There is a gratifying challenge here, requiring keen eyes and a certain degree of sufferance. Other flavours of conundrum include: cylindrical keys, which must be encoded with accretions of rock; power cores, resembling glowing tanks of milk, that must be plugged into towers; and tentacular remote controls that wriggle their signals into the air. But there isn’t a sense of the beings – doubtless a cheerful and charming bunch, adept at dinner parties – who forged these tools. In Alien, this absence merely stoked the awe you felt as the crew of the Nostromo roped down into that derelict ship, further evidence that Giger’s designs are at their most potent when they clash with the man-made. Ebb Software is enamoured with the look for its own sake, and doesn’t squeeze any further meaning from it, so the mystery burns away in the hostile atmosphere.

Still, what atmosphere! The art director, Lazar Mesaroš, serves up a stew of weirdness. Behold: fists of stone, lavender deserts strewn with gothic rubble, and egg-shaped lumps scarfed in dry ice. It’s exactly the sort of thing that deserves a pair of headphones, a dark room, and an undernourished social calendar. Scorn is a lonely game, and it left me with an acute longing for Lieutenant Ripley to roll up with a flamethrower and roast its chilly gloom.

Scorn

This, of course, is unlikely to be something that the publisher, Kepler Interactive, would put in the trailers: “Play Scorn, feel forlorn!” Nor is it a game that you would glimpse during one of those Wholesome Direct showcases, rubbing shoulders with the likes of Lake and Ooblets. (Though, I would relish the spectacle.) Nonetheless, we need games like this: closely fretted odes to a prevailing fixation. That was exactly what Jonathan Blow delivered with The Witness, with its unbroken lines of inquiry into the nature of knowledge, and it is what Ebb Software has given us here. That being said, I’m not quite sure that games like this need combat, and I could have done without the pallid blobs – ooblets gone very, very wrong – that quiver through its passageways. However, if you have always wished to wield a selection of skeletal weapons, like the gristly pistol in David Cronenberg’s eXistenZ, this is the game for you.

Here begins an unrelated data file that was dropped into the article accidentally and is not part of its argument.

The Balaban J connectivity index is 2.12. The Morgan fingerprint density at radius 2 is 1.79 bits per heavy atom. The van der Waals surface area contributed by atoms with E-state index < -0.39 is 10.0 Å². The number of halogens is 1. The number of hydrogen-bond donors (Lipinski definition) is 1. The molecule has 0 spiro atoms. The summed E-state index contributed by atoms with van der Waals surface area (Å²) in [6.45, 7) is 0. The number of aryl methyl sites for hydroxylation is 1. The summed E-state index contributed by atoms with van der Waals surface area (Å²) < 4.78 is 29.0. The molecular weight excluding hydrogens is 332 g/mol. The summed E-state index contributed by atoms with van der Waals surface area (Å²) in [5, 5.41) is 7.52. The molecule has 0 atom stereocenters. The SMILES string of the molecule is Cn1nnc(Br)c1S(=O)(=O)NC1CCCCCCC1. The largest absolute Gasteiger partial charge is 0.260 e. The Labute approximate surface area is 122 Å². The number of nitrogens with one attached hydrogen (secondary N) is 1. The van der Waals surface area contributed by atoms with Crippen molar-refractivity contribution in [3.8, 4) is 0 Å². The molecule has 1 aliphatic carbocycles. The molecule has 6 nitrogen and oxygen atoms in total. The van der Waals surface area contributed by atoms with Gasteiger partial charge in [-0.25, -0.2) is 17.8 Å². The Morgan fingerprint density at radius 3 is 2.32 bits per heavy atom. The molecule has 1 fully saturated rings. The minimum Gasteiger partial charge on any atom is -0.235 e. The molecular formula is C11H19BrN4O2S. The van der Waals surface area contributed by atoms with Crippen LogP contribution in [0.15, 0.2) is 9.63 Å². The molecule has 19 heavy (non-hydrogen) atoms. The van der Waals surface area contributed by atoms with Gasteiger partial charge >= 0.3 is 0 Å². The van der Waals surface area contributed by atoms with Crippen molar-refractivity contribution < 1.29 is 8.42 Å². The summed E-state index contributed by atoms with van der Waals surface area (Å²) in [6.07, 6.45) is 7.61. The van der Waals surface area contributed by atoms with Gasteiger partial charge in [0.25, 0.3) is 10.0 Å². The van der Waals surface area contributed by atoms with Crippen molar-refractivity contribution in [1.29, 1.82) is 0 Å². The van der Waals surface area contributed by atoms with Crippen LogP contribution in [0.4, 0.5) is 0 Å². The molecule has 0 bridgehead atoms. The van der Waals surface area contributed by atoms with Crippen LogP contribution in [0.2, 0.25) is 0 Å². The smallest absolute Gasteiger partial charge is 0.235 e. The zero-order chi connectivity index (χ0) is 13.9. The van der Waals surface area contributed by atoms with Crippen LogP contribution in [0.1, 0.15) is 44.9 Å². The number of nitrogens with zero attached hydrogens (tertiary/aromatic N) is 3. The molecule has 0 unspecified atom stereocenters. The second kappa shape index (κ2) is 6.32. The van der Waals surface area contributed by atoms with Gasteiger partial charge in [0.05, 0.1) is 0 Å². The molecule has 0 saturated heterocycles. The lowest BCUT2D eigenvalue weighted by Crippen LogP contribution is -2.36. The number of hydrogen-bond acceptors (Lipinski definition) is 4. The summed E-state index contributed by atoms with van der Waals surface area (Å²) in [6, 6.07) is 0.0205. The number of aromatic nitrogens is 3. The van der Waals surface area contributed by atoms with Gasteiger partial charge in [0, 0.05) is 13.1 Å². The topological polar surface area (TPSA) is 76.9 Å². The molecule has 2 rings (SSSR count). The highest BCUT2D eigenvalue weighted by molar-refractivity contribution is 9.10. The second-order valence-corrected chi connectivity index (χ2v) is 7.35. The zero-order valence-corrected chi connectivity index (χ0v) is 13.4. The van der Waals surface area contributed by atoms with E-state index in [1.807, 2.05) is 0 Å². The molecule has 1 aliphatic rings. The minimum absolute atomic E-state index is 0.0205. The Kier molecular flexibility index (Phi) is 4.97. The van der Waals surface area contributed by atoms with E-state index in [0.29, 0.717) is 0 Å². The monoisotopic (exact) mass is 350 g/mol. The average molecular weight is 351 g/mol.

Scorn

It is also the game for you if you have a taste for tightly paced science fiction that fights shy of horror but keeps its nose on the spoor of darkness. Emotionally, it doesn’t get to the heart of any real darkness, but it’s caked in enough shadow and filled with enough stuff that pumps and bleeds that you feel pleasantly drained at its close. All of which makes this an intriguing proposition and a tough sell, but I’ll try and make the case: Play Scorn, feel worn!

Game: Scorn
Platform: Xbox Series X|S, PC (Reviewed)
Developer: Ebb Software
Publisher: Kepler Interactive
Release Date: October 14, 2022

Josh Wise

Scorn review

Scorn
3 5 0 1
Most video games that model themselves on H.R. Giger's biomechanical monstrosities are purely aesthetic. Scorn wears its influences not on its sleeves, but inside them; a mass of ooze and darkness and gnarly, desiccated things; a grimly singular puzzle, but perhaps one that didn't need the combat to deliver its horrors home.
Most video games that model themselves on H.R. Giger's biomechanical monstrosities are purely aesthetic. Scorn wears its influences not on its sleeves, but inside them; a mass of ooze and darkness and gnarly, desiccated things; a grimly singular puzzle, but perhaps one that didn't need the combat to deliver its horrors home.
3.0 rating
3/5
Total Score